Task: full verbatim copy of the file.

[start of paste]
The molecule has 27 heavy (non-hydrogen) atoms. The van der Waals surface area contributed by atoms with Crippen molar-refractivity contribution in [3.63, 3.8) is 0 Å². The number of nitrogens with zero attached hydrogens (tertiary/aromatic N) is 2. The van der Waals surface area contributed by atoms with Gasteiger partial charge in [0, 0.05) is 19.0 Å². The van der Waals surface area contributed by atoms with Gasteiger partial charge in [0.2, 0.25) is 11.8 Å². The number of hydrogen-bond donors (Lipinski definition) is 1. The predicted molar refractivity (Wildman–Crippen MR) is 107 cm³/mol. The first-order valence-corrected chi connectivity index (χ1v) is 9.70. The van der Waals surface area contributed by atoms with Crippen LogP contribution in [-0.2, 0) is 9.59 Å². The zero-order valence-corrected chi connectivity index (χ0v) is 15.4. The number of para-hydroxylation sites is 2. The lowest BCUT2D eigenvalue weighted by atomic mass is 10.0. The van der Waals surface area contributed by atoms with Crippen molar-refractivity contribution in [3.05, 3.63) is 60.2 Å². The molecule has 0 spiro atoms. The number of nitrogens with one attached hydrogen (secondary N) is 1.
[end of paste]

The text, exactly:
The molecule has 27 heavy (non-hydrogen) atoms. The van der Waals surface area contributed by atoms with Crippen molar-refractivity contribution in [3.63, 3.8) is 0 Å². The number of nitrogens with zero attached hydrogens (tertiary/aromatic N) is 2. The van der Waals surface area contributed by atoms with Gasteiger partial charge in [0, 0.05) is 19.0 Å². The van der Waals surface area contributed by atoms with Gasteiger partial charge in [0.2, 0.25) is 11.8 Å². The number of hydrogen-bond donors (Lipinski definition) is 1. The predicted molar refractivity (Wildman–Crippen MR) is 107 cm³/mol. The first-order valence-corrected chi connectivity index (χ1v) is 9.70. The van der Waals surface area contributed by atoms with Crippen LogP contribution in [-0.2, 0) is 9.59 Å². The zero-order valence-corrected chi connectivity index (χ0v) is 15.4. The number of para-hydroxylation sites is 2. The lowest BCUT2D eigenvalue weighted by atomic mass is 10.0. The van der Waals surface area contributed by atoms with Crippen molar-refractivity contribution in [3.05, 3.63) is 60.2 Å². The molecule has 0 spiro atoms. The number of nitrogens with one attached hydrogen (secondary N) is 1.